BOSTON -- In sickness and in health.
That was the pledge two major Massachusetts sporting goods companies made yesterday to Earvin "Magic" Johnson, the Los Angeles Lakers star who stunned the world last week by announcing he is infected with the AIDS virus and retiring from basketball.
In a move that could affect how companies use sports heroes in endorsements, Converse Inc. and Spalding Sports Worldwide said Johnson will continue to promote their products. In addition, Converse said it will launch a public service television advertising campaign, featuring Johnson, that supports AIDS education and research.
The question behind these bold marketing moves: Can moral courage, as well as athletic prowess, be used to sell sneakers and basketballs?
"Magic should be admired for the way he has dealt with this private problem in a public way," said Converse's president, Gib Ford.
The sensitive issue of Johnson's future as an endorser -- which reportedly brings him as much as $12 million annually from half a dozen companies nationally -- has made the companies he works for extremely cautious since his announcement. Conscious that his condition could reflect badly on their products, but wary about abandoning such a popular personality, most of them have straddled the fence.
"There's great sensitivity around here about what goes out," said an official at one company whose products Johnson endorses. "We don't want what we say to be misconstrued as opportunist, callous or ghoulish," added the official, who asked not to be named.
When an advertising executive involved with a coming TV campaign for Nestle's Crunch bars featuring Johnson said last week he thought the commercials would be scrapped, Nestle swiftly issued a statement saying his observations were "not authorized" by the company. But Nestle did not contradict his assessment.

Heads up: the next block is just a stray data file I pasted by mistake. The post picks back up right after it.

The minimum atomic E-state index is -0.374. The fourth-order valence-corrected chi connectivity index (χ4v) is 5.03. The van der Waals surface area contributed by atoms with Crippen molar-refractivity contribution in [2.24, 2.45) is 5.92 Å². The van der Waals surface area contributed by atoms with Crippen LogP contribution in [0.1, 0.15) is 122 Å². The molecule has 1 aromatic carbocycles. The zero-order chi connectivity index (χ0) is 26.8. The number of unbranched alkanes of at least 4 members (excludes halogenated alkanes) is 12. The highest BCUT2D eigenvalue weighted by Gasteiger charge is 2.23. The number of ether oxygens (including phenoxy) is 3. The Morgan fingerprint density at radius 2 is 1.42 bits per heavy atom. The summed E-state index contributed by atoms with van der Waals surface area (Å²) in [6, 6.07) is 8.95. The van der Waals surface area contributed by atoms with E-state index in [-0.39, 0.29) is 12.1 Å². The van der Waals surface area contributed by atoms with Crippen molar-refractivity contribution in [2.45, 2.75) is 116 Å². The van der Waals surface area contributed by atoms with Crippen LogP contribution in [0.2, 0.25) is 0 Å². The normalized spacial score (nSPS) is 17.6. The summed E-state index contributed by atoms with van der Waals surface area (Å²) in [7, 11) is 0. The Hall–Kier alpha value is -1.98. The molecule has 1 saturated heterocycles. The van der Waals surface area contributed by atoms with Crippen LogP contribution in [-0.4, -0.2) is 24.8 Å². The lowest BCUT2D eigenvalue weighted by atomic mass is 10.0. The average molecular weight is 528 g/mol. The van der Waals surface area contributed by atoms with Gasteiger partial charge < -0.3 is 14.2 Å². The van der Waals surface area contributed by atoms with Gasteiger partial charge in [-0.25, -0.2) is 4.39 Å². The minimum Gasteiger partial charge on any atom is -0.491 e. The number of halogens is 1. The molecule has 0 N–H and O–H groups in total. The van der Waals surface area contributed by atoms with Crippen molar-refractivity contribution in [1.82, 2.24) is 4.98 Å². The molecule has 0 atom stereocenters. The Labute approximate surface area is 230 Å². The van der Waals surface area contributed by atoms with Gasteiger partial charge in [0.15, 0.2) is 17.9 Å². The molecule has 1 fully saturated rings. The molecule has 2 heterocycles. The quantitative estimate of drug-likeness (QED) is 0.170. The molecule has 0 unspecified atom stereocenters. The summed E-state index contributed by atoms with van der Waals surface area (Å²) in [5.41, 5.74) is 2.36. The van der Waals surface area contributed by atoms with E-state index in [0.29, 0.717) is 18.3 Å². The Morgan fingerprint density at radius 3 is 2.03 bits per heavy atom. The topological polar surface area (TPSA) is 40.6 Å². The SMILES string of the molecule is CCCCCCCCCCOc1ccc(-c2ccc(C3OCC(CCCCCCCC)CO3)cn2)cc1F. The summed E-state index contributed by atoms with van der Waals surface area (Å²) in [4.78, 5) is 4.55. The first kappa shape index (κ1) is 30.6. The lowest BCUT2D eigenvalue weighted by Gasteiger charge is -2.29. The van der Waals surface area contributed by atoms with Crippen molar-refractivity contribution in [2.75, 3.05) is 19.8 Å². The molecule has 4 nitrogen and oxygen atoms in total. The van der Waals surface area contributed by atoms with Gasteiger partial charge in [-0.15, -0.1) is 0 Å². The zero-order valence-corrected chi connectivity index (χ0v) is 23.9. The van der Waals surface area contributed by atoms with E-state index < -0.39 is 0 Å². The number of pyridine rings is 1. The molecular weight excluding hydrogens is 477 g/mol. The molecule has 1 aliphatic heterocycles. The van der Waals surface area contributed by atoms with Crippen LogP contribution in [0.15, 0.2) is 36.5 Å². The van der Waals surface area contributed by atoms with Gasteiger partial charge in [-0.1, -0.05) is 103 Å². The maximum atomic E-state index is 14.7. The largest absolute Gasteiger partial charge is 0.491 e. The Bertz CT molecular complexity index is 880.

Pepsi-Cola Co. and Kentucky Fried Chicken, which have used Johnson widely for endorsements, said yesterday they are weighing their options. The two PepsiCo units are not using the player in any advertising campaigns at present.
"This is an unprecedented case," said Anne Ward, a Pepsi-Cola spokeswoman. "There is no road map to help companies decide what to do."
That hesitation made yesterday's vows by Converse and Spalding to retain Johnson all the more striking.
Converse said Johnson will continue to appear in product advertisements, doing a commercial with Larry Bird in support of the 1992 U.S. Olympic basketball team.
The company also said it plans a public information television and radio campaign -- to be called "Magic's Athletes Against AIDS" -- that will include figures from professional and college basketball.
Converse said it initially will spend $1 million of network commercial time on the campaign, which will be launched before the end of the year. The company said it also will contribute $100,000 to the Magic Johnson Foundation, which the player has formed to channel funds to a number of organizations doing AIDS research. Although Converse said there are escape clauses in its contract with Johnson, which runs through 1995, they won't be exercised, the company said.
Advertising executives said Converse could benefit from its decision to stand by Johnson.
"By being pro-active about this, Converse will enhance their image for years to come," said Michele Shibuya, head of sports sponsorship for an L.A. legal firm. "And enhancing that strong brand image will ultimately help them sell their product."
Converse may not have had much choice, facing even bigger risks if it had dumped Johnson. The company said yesterday it had received 250 unsolicited calls urging it to keep Johnson as a spokesman. By using Johnson primarily for public service spots, it may be able to reap the benefits of an enlightened policy while not casting a shadow over the reputation of its products.
Spalding also said it will continue to use Johnson to endorse its products. Just two days ago, the firm ordered another million "growth" posters featuring Johnson that it currently includes with basketballs it sells.
These are signs that even if Johnson's playing days are over, his residual star appeal remains, Lacey said. "Just because the man contracts a disease doesn't mean he's any less of a player. And Magic has always transcended being just a player."
In fact, Johnson's highly regarded persona may mean that the decision to continue to use him isn't all that radical.
"Continuing to use Magic as an endorser is entirely consistent with the reasons why you'd use him in the beginning," said James Mullen, president of Mullen Advertising Inc. "His values reflect positively on the company and the products that it makes."